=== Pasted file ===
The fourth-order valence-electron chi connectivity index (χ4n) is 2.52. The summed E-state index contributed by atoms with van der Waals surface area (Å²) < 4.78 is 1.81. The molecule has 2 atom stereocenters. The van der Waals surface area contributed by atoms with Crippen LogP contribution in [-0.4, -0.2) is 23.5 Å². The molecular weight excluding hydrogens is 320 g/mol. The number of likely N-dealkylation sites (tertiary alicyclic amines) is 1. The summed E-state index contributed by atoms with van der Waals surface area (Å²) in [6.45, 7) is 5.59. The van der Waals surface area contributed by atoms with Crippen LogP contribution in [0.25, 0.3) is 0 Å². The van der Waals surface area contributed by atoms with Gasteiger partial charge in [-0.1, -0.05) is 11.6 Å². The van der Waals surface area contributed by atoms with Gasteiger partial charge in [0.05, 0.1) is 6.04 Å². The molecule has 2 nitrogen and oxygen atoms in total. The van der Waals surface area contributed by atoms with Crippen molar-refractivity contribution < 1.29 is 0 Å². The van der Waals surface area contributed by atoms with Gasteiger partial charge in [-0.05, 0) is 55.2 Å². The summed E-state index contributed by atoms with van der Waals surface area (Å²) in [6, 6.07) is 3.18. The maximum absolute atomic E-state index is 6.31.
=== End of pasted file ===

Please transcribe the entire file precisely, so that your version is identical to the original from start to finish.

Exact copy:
The fourth-order valence-electron chi connectivity index (χ4n) is 2.52. The summed E-state index contributed by atoms with van der Waals surface area (Å²) < 4.78 is 1.81. The molecule has 2 atom stereocenters. The van der Waals surface area contributed by atoms with Crippen LogP contribution in [-0.4, -0.2) is 23.5 Å². The molecular weight excluding hydrogens is 320 g/mol. The number of likely N-dealkylation sites (tertiary alicyclic amines) is 1. The summed E-state index contributed by atoms with van der Waals surface area (Å²) in [6.45, 7) is 5.59. The van der Waals surface area contributed by atoms with Crippen LogP contribution in [0.25, 0.3) is 0 Å². The van der Waals surface area contributed by atoms with Gasteiger partial charge in [-0.1, -0.05) is 11.6 Å². The van der Waals surface area contributed by atoms with Gasteiger partial charge in [0.05, 0.1) is 6.04 Å². The molecule has 2 nitrogen and oxygen atoms in total. The van der Waals surface area contributed by atoms with Crippen molar-refractivity contribution < 1.29 is 0 Å². The van der Waals surface area contributed by atoms with Gasteiger partial charge in [-0.05, 0) is 55.2 Å². The summed E-state index contributed by atoms with van der Waals surface area (Å²) in [6, 6.07) is 3.18. The maximum absolute atomic E-state index is 6.31.